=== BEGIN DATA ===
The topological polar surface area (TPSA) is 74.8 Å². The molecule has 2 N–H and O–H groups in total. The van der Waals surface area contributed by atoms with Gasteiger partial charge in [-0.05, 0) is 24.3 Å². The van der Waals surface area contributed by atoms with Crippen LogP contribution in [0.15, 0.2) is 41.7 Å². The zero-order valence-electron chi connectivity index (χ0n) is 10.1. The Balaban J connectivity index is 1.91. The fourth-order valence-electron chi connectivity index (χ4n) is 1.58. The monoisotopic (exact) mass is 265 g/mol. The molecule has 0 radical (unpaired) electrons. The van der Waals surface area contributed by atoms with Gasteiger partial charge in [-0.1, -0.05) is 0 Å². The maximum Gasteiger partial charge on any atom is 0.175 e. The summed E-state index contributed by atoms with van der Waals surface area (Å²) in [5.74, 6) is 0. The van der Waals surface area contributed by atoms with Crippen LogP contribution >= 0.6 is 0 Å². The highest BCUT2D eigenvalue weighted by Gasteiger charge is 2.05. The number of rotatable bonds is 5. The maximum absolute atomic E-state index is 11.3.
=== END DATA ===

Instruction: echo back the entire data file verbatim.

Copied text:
The topological polar surface area (TPSA) is 74.8 Å². The molecule has 2 N–H and O–H groups in total. The van der Waals surface area contributed by atoms with Gasteiger partial charge in [-0.05, 0) is 24.3 Å². The van der Waals surface area contributed by atoms with Crippen LogP contribution in [0.15, 0.2) is 41.7 Å². The zero-order valence-electron chi connectivity index (χ0n) is 10.1. The Balaban J connectivity index is 1.91. The fourth-order valence-electron chi connectivity index (χ4n) is 1.58. The monoisotopic (exact) mass is 265 g/mol. The molecule has 0 radical (unpaired) electrons. The van der Waals surface area contributed by atoms with Gasteiger partial charge in [-0.1, -0.05) is 0 Å². The maximum Gasteiger partial charge on any atom is 0.175 e. The summed E-state index contributed by atoms with van der Waals surface area (Å²) in [5.74, 6) is 0. The van der Waals surface area contributed by atoms with Crippen LogP contribution >= 0.6 is 0 Å². The highest BCUT2D eigenvalue weighted by Gasteiger charge is 2.05. The number of rotatable bonds is 5. The maximum absolute atomic E-state index is 11.3.